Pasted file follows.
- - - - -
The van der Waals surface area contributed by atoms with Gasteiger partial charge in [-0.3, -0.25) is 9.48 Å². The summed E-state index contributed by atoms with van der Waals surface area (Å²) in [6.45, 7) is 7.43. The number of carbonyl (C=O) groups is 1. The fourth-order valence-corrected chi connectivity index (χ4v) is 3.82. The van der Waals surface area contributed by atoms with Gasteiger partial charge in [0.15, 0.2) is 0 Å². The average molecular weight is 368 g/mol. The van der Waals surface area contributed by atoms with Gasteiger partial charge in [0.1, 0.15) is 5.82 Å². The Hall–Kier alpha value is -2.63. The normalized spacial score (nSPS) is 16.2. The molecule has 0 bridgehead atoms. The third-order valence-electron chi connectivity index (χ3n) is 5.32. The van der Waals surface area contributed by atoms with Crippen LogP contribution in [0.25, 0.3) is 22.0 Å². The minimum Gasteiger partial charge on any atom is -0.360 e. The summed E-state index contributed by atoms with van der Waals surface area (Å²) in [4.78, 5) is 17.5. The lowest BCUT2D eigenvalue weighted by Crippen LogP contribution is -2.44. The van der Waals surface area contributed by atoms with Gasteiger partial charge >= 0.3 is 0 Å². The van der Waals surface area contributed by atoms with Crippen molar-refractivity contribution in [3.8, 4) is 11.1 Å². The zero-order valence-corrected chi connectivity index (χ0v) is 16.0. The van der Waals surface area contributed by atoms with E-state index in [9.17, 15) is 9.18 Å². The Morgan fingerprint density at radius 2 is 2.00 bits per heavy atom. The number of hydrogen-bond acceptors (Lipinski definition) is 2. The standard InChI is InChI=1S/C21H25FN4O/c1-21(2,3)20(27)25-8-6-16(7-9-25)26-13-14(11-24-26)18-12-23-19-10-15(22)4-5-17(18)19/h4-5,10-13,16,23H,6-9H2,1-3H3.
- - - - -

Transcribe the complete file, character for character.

The van der Waals surface area contributed by atoms with Gasteiger partial charge in [-0.3, -0.25) is 9.48 Å². The summed E-state index contributed by atoms with van der Waals surface area (Å²) in [6.45, 7) is 7.43. The number of carbonyl (C=O) groups is 1. The fourth-order valence-corrected chi connectivity index (χ4v) is 3.82. The van der Waals surface area contributed by atoms with Gasteiger partial charge in [0.15, 0.2) is 0 Å². The average molecular weight is 368 g/mol. The van der Waals surface area contributed by atoms with Gasteiger partial charge in [0.1, 0.15) is 5.82 Å². The Hall–Kier alpha value is -2.63. The normalized spacial score (nSPS) is 16.2. The molecule has 0 bridgehead atoms. The third-order valence-electron chi connectivity index (χ3n) is 5.32. The van der Waals surface area contributed by atoms with Crippen LogP contribution in [0.25, 0.3) is 22.0 Å². The minimum Gasteiger partial charge on any atom is -0.360 e. The summed E-state index contributed by atoms with van der Waals surface area (Å²) in [4.78, 5) is 17.5. The lowest BCUT2D eigenvalue weighted by Crippen LogP contribution is -2.44. The van der Waals surface area contributed by atoms with Gasteiger partial charge >= 0.3 is 0 Å². The van der Waals surface area contributed by atoms with Crippen molar-refractivity contribution in [3.8, 4) is 11.1 Å². The zero-order valence-corrected chi connectivity index (χ0v) is 16.0. The van der Waals surface area contributed by atoms with E-state index in [9.17, 15) is 9.18 Å². The Morgan fingerprint density at radius 2 is 2.00 bits per heavy atom. The number of hydrogen-bond acceptors (Lipinski definition) is 2. The standard InChI is InChI=1S/C21H25FN4O/c1-21(2,3)20(27)25-8-6-16(7-9-25)26-13-14(11-24-26)18-12-23-19-10-15(22)4-5-17(18)19/h4-5,10-13,16,23H,6-9H2,1-3H3.